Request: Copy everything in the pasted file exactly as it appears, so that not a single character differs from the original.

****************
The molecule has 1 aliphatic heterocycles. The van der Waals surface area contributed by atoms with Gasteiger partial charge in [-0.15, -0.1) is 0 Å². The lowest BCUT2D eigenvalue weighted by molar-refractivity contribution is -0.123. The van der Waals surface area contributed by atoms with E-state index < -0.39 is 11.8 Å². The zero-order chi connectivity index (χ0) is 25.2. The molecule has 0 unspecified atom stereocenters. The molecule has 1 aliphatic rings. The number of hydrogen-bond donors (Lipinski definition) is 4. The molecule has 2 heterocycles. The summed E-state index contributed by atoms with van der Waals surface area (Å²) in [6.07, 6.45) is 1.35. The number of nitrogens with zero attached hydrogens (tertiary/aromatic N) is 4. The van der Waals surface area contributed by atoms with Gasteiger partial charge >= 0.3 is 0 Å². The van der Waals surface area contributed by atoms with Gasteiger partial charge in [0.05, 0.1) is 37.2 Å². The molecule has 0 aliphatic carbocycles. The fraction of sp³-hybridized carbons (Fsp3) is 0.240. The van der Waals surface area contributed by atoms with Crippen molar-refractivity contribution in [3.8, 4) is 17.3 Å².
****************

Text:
The molecule has 1 aliphatic heterocycles. The van der Waals surface area contributed by atoms with Gasteiger partial charge in [-0.15, -0.1) is 0 Å². The lowest BCUT2D eigenvalue weighted by molar-refractivity contribution is -0.123. The van der Waals surface area contributed by atoms with E-state index < -0.39 is 11.8 Å². The zero-order chi connectivity index (χ0) is 25.2. The molecule has 0 unspecified atom stereocenters. The molecule has 1 aliphatic rings. The number of hydrogen-bond donors (Lipinski definition) is 4. The molecule has 2 heterocycles. The summed E-state index contributed by atoms with van der Waals surface area (Å²) in [6.07, 6.45) is 1.35. The number of nitrogens with zero attached hydrogens (tertiary/aromatic N) is 4. The van der Waals surface area contributed by atoms with Gasteiger partial charge >= 0.3 is 0 Å². The van der Waals surface area contributed by atoms with Gasteiger partial charge in [0.05, 0.1) is 37.2 Å². The molecule has 0 aliphatic carbocycles. The fraction of sp³-hybridized carbons (Fsp3) is 0.240. The van der Waals surface area contributed by atoms with Crippen molar-refractivity contribution in [3.8, 4) is 17.3 Å².